I Have My Own Style Guide. Do I Still Need An Editor?

Ask the Editor Series, Q2

WAD Ask Lynda CartoonQ: If I have my own style guide, why do I still need an editor?

A1: Because I need to pay my electric bill. Also, I need to feel special, and I can’t feel nearly as special if you know everything that I know. It’s science.

A2: It’s complicated, and here’s why.

Okay, first things first. GO, YOU! You have your own style guide! I am seriously proud of you.

In my opinion, it’s helpful—dare I say essential?—for a writer to have their own style guide. The Chicago Manual of Style is the go-to for most publishing needs, and provides the kind of standardization that makes for smoother reading. Editors all over the globe use it, defend it, love it, and invite it to dinner on occasion. Publishers and other businesses rely on editors to follow CMOS or a style guide that’s customized for their particular company. That’s how important it is.

So if you own one, you may think that’s all you need. After all, you are now in possession of THE information source the pros use. What could go wrong?

Here’s the thing: a style guide is one tool in the toolbox. There are dictionaries, grammar guides, continually updated language usage guides, help forums, and general trends. And although some writers are able to keep up with it all, it’s time-consuming. Often, the choice boils down to teaching yourself all the new and improved ideas or just sitting down to write so you can get the words on the paper before they run away. Again. And a style guide can’t tell you if your manuscript has plot holes.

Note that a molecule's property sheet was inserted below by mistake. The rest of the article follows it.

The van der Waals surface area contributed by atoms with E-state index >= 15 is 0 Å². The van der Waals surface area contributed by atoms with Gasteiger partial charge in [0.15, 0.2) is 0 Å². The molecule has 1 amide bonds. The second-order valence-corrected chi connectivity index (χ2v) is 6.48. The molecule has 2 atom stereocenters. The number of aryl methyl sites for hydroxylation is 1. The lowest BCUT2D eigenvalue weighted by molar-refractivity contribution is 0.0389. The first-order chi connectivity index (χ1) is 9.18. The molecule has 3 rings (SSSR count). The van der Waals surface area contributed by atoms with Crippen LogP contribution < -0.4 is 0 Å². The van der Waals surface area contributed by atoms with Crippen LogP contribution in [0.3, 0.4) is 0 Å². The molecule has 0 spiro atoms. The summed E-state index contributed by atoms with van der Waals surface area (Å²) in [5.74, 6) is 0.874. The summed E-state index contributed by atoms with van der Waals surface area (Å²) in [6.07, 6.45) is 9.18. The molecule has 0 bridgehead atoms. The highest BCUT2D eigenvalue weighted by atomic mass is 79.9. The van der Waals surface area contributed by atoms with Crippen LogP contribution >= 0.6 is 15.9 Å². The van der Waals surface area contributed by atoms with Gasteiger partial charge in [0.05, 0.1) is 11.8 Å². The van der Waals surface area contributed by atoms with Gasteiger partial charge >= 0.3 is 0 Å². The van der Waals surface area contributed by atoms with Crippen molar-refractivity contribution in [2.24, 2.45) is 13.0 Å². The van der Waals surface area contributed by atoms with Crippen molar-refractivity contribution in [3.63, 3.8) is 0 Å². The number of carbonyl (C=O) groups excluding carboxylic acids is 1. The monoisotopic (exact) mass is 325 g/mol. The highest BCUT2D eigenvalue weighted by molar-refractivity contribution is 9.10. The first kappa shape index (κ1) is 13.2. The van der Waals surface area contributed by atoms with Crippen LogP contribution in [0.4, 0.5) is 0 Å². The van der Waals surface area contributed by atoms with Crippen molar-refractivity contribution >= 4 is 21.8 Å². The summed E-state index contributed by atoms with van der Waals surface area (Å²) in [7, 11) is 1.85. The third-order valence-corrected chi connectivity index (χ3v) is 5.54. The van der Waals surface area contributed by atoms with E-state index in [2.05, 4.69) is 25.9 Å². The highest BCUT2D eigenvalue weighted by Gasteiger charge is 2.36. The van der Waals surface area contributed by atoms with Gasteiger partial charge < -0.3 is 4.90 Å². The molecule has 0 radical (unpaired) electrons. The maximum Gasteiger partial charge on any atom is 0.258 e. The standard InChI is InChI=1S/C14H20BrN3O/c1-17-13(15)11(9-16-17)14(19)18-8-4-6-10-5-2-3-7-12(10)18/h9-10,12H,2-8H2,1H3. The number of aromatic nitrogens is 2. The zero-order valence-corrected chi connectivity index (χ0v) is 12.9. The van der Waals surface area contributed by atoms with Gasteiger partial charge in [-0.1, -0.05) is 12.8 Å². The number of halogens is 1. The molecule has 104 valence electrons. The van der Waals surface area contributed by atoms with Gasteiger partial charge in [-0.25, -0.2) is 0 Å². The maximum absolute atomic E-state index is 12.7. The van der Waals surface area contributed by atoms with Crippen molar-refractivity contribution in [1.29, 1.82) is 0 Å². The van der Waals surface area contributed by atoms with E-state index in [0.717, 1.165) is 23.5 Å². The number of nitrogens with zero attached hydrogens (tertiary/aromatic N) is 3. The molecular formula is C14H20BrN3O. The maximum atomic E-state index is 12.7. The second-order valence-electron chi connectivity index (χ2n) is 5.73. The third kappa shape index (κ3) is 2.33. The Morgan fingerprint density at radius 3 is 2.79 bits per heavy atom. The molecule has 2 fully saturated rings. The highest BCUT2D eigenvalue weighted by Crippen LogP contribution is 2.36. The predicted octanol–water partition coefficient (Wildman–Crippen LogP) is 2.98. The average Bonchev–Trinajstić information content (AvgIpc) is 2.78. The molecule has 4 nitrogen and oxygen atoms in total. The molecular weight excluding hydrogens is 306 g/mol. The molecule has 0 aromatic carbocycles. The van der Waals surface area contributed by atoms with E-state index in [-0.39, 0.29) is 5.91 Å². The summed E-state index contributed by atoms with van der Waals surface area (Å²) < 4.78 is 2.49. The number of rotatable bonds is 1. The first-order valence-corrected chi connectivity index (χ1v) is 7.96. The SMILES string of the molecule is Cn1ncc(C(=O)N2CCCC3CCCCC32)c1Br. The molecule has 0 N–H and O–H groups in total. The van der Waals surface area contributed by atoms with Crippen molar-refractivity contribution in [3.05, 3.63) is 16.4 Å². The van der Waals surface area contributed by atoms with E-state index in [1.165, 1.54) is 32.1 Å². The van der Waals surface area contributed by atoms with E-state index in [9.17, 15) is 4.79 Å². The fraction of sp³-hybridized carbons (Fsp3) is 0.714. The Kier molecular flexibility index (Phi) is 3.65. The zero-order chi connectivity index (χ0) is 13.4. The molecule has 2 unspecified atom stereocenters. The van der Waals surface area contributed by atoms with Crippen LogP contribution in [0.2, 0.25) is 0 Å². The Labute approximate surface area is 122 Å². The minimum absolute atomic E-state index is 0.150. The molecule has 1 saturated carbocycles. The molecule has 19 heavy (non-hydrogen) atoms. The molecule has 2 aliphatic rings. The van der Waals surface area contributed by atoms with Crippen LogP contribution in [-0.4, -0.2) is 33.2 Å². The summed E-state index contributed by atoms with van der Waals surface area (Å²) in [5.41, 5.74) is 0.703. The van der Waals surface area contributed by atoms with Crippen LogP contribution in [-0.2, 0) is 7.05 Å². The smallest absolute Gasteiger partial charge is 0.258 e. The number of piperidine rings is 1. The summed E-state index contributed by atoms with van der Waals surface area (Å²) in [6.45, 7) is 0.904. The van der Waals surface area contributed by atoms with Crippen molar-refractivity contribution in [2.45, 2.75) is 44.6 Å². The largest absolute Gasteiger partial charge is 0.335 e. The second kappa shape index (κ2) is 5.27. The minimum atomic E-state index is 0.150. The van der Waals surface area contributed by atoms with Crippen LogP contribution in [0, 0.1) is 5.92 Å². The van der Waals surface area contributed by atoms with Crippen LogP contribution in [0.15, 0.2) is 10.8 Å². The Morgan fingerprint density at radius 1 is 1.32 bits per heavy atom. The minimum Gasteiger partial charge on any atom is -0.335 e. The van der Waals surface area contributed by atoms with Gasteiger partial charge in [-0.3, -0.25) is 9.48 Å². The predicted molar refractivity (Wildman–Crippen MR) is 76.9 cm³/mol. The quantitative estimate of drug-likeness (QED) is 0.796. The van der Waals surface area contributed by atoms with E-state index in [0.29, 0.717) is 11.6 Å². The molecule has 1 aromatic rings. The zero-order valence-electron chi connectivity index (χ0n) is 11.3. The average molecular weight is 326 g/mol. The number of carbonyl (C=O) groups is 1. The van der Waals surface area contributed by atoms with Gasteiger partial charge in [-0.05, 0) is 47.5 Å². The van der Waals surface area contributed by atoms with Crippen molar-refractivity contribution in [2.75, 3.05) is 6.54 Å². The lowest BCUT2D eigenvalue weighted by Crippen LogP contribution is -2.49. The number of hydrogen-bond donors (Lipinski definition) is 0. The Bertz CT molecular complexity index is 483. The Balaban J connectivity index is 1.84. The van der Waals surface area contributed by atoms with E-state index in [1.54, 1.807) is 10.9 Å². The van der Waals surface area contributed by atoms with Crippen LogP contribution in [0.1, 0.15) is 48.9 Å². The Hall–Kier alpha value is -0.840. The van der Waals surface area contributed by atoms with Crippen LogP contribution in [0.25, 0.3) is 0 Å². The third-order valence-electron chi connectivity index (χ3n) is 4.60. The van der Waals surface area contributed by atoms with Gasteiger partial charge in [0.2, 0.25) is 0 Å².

And let’s say your novel takes years to write and revise. It could be that some of the things you’ve written are now subject to a new set of rules. Heck, look at how many people still insist on two spaces after the end of a sentence because “that’s what I’m used to doing,” even if those double spaces are a red flag that screams NO EDITOR to everyone else.

So let’s hear it for having your own style guide! And a dictionary! And any other resources that will make your writing the best it can be. And then . . . hire an editor. But don’t do it for my electric bill. Do it for YOU.

Because it’s our job to keep up with styles, current trends, and the wonderfully ever-changing language so you writers can do what you do best: create new worlds for us to get lost in.

If you have any questions, don’t forget to

Ask Lynda the Awesomest Editor

All the answers . . . according to me!

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